>> recent Perl Mongers meeting I think Joe Kline may have used the phrase
>> "conserving a limitless resource" in connection with there is an
>> abundance of computer time and space to work on small problems.)
>>
>> -mark
>_______________________________________________
>Purdue-pm mailing list
>Purdue-pm at pm.org
>https://mail.pm.org/mailman/listinfo/purdue-pm
From mark at purdue.edu Thu Aug 8 20:23:13 2019
From: mark at purdue.edu (Mark Senn)
Date: Thu, 08 Aug 2019 23:23:13 -0400
Subject: [Purdue-pm] comb not needed
Message-ID: <10036.1565320993@pier.ecn.purdue.edu>
Purdue Perl Mongers,
Earlier I wrote I'd try using the Perl 6 comb routine for the Perl
Weekly Challenge - 020, Task 1. See
https://perlweeklychallenge.org/blog/perl-weekly-challenge-020/index.html#task-1
for more information.
That's not needed. A Perl 6 regex (formerly known as a regular
expression in Perl 5) can be used to do the matching. The design of
Perl 6 is so much nicer than Perl 5---it's a pleasure to use.
-mark
From jacoby.david at gmail.com Mon Aug 12 11:32:31 2019
From: jacoby.david at gmail.com (Dave Jacoby)
Date: Mon, 12 Aug 2019 14:32:31 -0400
Subject: [Purdue-pm] Computing Euler's Number (Perl Weekly Challenge 21)
Message-ID:
> Write a script to calculate the value of e, also known as Euler?s number
and Napier?s constant.
Which is 1 + ( 1 / $n ) )**$n , where $n approaches infinity.
It is easy to put that in a subroutine compute_euler ( $n ), and then
increment $n until you blow off the top of Perl 5's integer.
I think the closest you could get without getting into Math::BigFloat would
be 2.71828182845904 , and I'm not seeing clear enough documentation to
really work on it. I suspect that $x = Math::BigFloat->new( 1 + ( 1 / $n )
)**$n ) wouldn't work as intended, not because of problems with
Math::Float, but because Perl 5 can't handle the equation within the new()
well enough to give a Math::BigFloat result.
Meanwhile, another site says:
> But it is known to over 1 trillion digits of accuracy!
So, when is it "done"? When we get to billions of digits? The 50 digits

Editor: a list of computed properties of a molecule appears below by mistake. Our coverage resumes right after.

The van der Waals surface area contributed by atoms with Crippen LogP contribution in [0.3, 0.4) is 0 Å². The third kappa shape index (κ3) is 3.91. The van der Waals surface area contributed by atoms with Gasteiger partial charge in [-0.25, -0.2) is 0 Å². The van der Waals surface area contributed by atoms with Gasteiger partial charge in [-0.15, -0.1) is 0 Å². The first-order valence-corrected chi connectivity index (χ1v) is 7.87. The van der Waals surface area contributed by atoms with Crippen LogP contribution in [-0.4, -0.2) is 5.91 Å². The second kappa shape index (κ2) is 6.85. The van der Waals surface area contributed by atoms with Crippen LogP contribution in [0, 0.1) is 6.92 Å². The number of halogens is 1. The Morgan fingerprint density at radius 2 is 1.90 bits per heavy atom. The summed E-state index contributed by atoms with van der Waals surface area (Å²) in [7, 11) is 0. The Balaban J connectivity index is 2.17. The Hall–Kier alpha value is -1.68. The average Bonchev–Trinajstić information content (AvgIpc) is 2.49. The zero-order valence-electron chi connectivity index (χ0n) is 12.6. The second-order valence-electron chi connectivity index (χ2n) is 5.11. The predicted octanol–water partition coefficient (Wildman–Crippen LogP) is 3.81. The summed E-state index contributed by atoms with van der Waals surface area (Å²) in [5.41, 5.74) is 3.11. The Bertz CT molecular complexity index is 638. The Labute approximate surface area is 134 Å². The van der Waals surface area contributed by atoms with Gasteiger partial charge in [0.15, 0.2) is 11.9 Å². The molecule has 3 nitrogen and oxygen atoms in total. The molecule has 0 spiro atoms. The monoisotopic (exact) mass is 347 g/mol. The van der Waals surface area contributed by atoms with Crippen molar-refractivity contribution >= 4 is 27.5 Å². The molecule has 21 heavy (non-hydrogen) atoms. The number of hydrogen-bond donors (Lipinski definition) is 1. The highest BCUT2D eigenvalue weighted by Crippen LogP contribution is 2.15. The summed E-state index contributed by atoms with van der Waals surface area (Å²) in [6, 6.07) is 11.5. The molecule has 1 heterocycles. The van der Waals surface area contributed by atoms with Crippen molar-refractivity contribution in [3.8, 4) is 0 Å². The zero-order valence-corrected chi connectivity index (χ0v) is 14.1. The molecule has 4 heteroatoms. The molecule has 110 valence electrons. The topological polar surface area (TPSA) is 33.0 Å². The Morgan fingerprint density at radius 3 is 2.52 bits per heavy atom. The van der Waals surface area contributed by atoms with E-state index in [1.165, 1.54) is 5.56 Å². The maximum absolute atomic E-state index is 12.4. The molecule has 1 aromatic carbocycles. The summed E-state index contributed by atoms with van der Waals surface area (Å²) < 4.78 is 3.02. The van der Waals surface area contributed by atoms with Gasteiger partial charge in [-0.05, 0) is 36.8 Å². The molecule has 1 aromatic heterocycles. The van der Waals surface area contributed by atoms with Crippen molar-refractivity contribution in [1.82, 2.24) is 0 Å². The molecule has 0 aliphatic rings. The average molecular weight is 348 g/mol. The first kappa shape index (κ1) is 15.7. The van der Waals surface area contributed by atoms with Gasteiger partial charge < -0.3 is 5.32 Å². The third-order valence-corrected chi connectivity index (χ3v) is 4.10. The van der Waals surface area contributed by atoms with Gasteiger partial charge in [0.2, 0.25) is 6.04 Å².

listed on the wiki page? compute_euler( 2 ** 53 ) to get the largest int
Perl can handle without BigInt?
I think this question is underspecified. Thoughts? Suggestions?
--
Dave Jacoby
jacoby.david at gmail.com
I deal with my software the way I treat my eldritch abomination:
It's not human, it's not even alive in the natural sense.
It's nightmare-born and nightmare-shaped, and nightmares don't die easy.
-- @yenzie
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From mark at purdue.edu Mon Aug 12 12:51:12 2019
From: mark at purdue.edu (Mark Senn)
Date: Mon, 12 Aug 2019 15:51:12 -0400
Subject: [Purdue-pm] Computing Euler's Number (Perl Weekly Challenge 21)
In-Reply-To:
References:
Message-ID: <19456.1565639472@pier.ecn.purdue.edu>
>> Write a script to calculate the value of e, also known as Euler?s number
>> and Napier?s constant.
>
>Which is 1 + ( 1 / $n ) )**$n , where $n approaches infinity.
>
>It is easy to put that in a subroutine compute_euler ( $n ), and then
>increment $n until you blow off the top of Perl 5's integer.
>
>I think the closest you could get without getting into Math::BigFloat would
>be 2.71828182845904 , and I'm not seeing clear enough documentation to
>really work on it. I suspect that $x = Math::BigFloat->new( 1 + ( 1 / $n )
>)**$n ) wouldn't work as intended, not because of problems with
>Math::Float, but because Perl 5 can't handle the equation within the new()
>well enough to give a Math::BigFloat result.
>
>Meanwhile, another site says:
>
>> But it is known to over 1 trillion digits of accuracy!
>
>So, when is it "done"? When we get to billions of digits? The 50 digits
>listed on the wiki page? compute_euler( 2 ** 53 ) to get the largest int
>Perl can handle without BigInt?
>